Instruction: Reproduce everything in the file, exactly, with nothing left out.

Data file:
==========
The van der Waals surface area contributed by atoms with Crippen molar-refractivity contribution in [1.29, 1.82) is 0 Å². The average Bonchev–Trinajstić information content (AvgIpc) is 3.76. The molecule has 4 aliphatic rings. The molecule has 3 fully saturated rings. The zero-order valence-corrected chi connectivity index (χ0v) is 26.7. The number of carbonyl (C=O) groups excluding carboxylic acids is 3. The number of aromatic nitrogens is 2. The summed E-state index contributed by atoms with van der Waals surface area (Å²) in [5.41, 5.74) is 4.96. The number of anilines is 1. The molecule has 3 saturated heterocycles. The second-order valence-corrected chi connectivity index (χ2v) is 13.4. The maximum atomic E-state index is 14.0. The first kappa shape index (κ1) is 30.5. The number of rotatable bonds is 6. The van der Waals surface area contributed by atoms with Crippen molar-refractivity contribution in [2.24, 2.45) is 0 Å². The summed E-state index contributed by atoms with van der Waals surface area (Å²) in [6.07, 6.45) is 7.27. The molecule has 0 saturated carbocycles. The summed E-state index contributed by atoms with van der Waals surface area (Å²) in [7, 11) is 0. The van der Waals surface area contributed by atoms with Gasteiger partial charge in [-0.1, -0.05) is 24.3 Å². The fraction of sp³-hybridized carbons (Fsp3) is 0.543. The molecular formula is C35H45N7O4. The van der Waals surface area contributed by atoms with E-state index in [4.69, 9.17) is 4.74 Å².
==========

The van der Waals surface area contributed by atoms with Crippen molar-refractivity contribution in [1.29, 1.82) is 0 Å². The average Bonchev–Trinajstić information content (AvgIpc) is 3.76. The molecule has 4 aliphatic rings. The molecule has 3 fully saturated rings. The zero-order valence-corrected chi connectivity index (χ0v) is 26.7. The number of carbonyl (C=O) groups excluding carboxylic acids is 3. The number of aromatic nitrogens is 2. The summed E-state index contributed by atoms with van der Waals surface area (Å²) in [5.41, 5.74) is 4.96. The number of anilines is 1. The molecule has 3 saturated heterocycles. The second-order valence-corrected chi connectivity index (χ2v) is 13.4. The maximum atomic E-state index is 14.0. The first kappa shape index (κ1) is 30.5. The number of rotatable bonds is 6. The van der Waals surface area contributed by atoms with Crippen molar-refractivity contribution in [2.24, 2.45) is 0 Å². The summed E-state index contributed by atoms with van der Waals surface area (Å²) in [6.07, 6.45) is 7.27. The molecule has 0 saturated carbocycles. The summed E-state index contributed by atoms with van der Waals surface area (Å²) in [7, 11) is 0. The van der Waals surface area contributed by atoms with Gasteiger partial charge in [-0.1, -0.05) is 24.3 Å². The fraction of sp³-hybridized carbons (Fsp3) is 0.543. The molecular formula is C35H45N7O4. The van der Waals surface area contributed by atoms with E-state index in [4.69, 9.17) is 4.74 Å².